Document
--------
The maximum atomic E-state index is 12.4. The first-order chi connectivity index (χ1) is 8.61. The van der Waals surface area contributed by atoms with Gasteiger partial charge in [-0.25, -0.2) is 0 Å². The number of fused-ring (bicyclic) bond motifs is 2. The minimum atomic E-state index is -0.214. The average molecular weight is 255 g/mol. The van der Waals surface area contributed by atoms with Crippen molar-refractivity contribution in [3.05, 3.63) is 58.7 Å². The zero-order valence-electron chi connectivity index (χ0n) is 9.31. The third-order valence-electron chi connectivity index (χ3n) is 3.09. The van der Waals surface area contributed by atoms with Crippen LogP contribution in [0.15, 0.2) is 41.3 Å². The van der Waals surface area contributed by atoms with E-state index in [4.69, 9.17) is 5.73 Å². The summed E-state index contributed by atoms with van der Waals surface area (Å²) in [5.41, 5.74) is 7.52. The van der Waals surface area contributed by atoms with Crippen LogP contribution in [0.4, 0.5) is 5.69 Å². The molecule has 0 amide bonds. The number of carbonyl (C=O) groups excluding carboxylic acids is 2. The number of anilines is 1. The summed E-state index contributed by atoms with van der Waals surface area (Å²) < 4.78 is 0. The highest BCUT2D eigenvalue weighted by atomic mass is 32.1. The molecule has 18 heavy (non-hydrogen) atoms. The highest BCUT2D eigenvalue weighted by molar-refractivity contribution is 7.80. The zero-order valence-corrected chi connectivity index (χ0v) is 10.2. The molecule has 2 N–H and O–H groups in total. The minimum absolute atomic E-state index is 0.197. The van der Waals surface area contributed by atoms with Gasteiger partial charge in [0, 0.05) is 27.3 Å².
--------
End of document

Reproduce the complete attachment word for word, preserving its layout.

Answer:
The maximum atomic E-state index is 12.4. The first-order chi connectivity index (χ1) is 8.61. The van der Waals surface area contributed by atoms with Gasteiger partial charge in [-0.25, -0.2) is 0 Å². The number of fused-ring (bicyclic) bond motifs is 2. The minimum atomic E-state index is -0.214. The average molecular weight is 255 g/mol. The van der Waals surface area contributed by atoms with Crippen molar-refractivity contribution in [3.05, 3.63) is 58.7 Å². The zero-order valence-electron chi connectivity index (χ0n) is 9.31. The third-order valence-electron chi connectivity index (χ3n) is 3.09. The van der Waals surface area contributed by atoms with Crippen LogP contribution in [0.15, 0.2) is 41.3 Å². The van der Waals surface area contributed by atoms with E-state index in [4.69, 9.17) is 5.73 Å². The summed E-state index contributed by atoms with van der Waals surface area (Å²) in [5.41, 5.74) is 7.52. The van der Waals surface area contributed by atoms with Crippen LogP contribution in [0.4, 0.5) is 5.69 Å². The molecule has 0 amide bonds. The number of carbonyl (C=O) groups excluding carboxylic acids is 2. The number of anilines is 1. The summed E-state index contributed by atoms with van der Waals surface area (Å²) < 4.78 is 0. The highest BCUT2D eigenvalue weighted by atomic mass is 32.1. The molecule has 18 heavy (non-hydrogen) atoms. The highest BCUT2D eigenvalue weighted by molar-refractivity contribution is 7.80. The zero-order valence-corrected chi connectivity index (χ0v) is 10.2. The molecule has 2 N–H and O–H groups in total. The minimum absolute atomic E-state index is 0.197. The van der Waals surface area contributed by atoms with Gasteiger partial charge in [0, 0.05) is 27.3 Å².